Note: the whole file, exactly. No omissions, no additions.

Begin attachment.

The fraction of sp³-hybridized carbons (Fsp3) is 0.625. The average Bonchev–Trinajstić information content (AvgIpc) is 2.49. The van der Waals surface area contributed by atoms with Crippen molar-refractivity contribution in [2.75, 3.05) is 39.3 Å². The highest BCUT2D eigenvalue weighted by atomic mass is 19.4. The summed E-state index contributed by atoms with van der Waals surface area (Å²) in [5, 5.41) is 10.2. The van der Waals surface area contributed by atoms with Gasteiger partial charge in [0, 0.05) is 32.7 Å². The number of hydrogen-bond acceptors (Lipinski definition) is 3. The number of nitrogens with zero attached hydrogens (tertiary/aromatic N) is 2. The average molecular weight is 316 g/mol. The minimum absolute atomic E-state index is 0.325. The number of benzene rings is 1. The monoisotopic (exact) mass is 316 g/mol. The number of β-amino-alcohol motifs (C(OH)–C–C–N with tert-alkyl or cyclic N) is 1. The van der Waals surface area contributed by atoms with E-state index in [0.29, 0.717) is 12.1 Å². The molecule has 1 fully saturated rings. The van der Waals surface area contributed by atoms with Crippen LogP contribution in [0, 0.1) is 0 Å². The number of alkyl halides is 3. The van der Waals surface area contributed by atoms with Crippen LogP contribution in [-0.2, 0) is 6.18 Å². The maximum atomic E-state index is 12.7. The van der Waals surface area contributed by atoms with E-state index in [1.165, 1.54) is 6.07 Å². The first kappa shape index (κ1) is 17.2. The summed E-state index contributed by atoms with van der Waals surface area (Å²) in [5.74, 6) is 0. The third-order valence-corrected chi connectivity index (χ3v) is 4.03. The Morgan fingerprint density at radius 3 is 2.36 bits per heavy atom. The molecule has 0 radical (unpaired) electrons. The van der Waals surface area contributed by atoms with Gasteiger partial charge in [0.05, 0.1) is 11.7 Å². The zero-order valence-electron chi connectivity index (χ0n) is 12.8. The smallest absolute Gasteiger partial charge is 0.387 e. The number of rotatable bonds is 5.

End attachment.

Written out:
The fraction of sp³-hybridized carbons (Fsp3) is 0.625. The average Bonchev–Trinajstić information content (AvgIpc) is 2.49. The van der Waals surface area contributed by atoms with Crippen molar-refractivity contribution in [2.75, 3.05) is 39.3 Å². The highest BCUT2D eigenvalue weighted by atomic mass is 19.4. The summed E-state index contributed by atoms with van der Waals surface area (Å²) in [5, 5.41) is 10.2. The van der Waals surface area contributed by atoms with Gasteiger partial charge in [0, 0.05) is 32.7 Å². The number of hydrogen-bond acceptors (Lipinski definition) is 3. The number of nitrogens with zero attached hydrogens (tertiary/aromatic N) is 2. The average molecular weight is 316 g/mol. The minimum absolute atomic E-state index is 0.325. The number of benzene rings is 1. The monoisotopic (exact) mass is 316 g/mol. The number of β-amino-alcohol motifs (C(OH)–C–C–N with tert-alkyl or cyclic N) is 1. The van der Waals surface area contributed by atoms with E-state index in [0.29, 0.717) is 12.1 Å². The molecule has 1 fully saturated rings. The van der Waals surface area contributed by atoms with Crippen LogP contribution in [0, 0.1) is 0 Å². The number of alkyl halides is 3. The van der Waals surface area contributed by atoms with Crippen LogP contribution in [-0.2, 0) is 6.18 Å². The maximum atomic E-state index is 12.7. The van der Waals surface area contributed by atoms with E-state index in [1.165, 1.54) is 6.07 Å². The first kappa shape index (κ1) is 17.2. The summed E-state index contributed by atoms with van der Waals surface area (Å²) in [5.74, 6) is 0. The third-order valence-corrected chi connectivity index (χ3v) is 4.03. The Morgan fingerprint density at radius 3 is 2.36 bits per heavy atom. The molecule has 0 radical (unpaired) electrons. The van der Waals surface area contributed by atoms with Gasteiger partial charge in [0.05, 0.1) is 11.7 Å². The zero-order valence-electron chi connectivity index (χ0n) is 12.8. The smallest absolute Gasteiger partial charge is 0.387 e. The number of rotatable bonds is 5.